While that dried, I worked on the cover. I found a nice red cloth remnant, ironed it (can't remember the last time I used an iron), and spray-glued it to the folded matte board. Things I learned: using diluted Gorilla glue warps the matte but spray adhesive works great, it's best if the cloth isn't stretchy, and the cloth has to be thin so that you can glue it down flat to the back (i.e., the inside covers).
Flipped the cover over to glue down the fabric and apply the end papers, which are the light blue images of flying robots I used as a background for the webcomic.
That's about when I figured out that the glued spine probably wouldn't hold up long term. It was OK, but I could imagine pages popping out pretty easily. Initiated Plan B, which was to sew the pages together using the bookbinders' stitch. I was worried my drill press would tear up the pages when I drilled the holes, but it worked like a charm.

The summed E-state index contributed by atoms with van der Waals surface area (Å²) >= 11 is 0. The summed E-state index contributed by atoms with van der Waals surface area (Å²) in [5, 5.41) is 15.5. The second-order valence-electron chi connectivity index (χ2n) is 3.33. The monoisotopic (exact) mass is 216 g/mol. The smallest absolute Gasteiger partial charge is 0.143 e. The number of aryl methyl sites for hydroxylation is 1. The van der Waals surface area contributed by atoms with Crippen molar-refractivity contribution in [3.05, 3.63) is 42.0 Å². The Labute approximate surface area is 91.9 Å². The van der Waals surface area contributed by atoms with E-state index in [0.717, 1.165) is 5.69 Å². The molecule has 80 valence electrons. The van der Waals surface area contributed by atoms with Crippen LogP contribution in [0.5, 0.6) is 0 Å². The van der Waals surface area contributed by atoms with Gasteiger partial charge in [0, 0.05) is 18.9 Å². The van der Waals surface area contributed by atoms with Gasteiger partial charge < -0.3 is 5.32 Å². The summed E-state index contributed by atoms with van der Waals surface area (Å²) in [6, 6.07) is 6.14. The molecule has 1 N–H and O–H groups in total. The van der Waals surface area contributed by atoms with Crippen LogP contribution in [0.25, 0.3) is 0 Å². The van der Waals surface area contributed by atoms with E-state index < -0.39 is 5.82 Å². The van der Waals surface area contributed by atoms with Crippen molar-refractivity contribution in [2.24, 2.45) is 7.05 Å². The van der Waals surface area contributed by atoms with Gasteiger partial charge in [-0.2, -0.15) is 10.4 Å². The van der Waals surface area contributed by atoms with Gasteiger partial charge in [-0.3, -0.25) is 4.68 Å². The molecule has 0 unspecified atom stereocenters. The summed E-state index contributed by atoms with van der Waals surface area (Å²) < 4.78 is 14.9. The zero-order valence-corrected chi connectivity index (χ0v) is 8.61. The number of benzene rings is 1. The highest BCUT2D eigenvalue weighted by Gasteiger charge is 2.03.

Next I glued the sewn pages into the cover, creating a little crimp along the spine so that the front and back covers would attach up to the sewing holes before bending out. Clamped and let that dry for a couple of days.
Last step: Drew a jaunty flying robot on the cover. Wrapped it up and gave it to Karen.

She sat right down and started reading the book last night, so I guess it's a success.

I know I didn't hew too closely to traditional bookbinding methods. A lot of this was "look at five things on the Internet and combine them into something that seems like it'll work." But I'm really happy with the result. It was fun! And it looks like a real book!

I could see getting addicted to a cool craft like this. I'm looking forward to trying it again sometime.

Thursday, June 11, 2015

Mom's Cancer Notes: Pages 12 and 13

I'm annotating individual pages from my book Mom's Cancer as they're posted on These are my notes on Pages 12 and 13 (June 8 and 11).

This image of Mom as the character in the "Operation" board game often gets a strong reaction. It tends to be one of people's favorites or least favorites.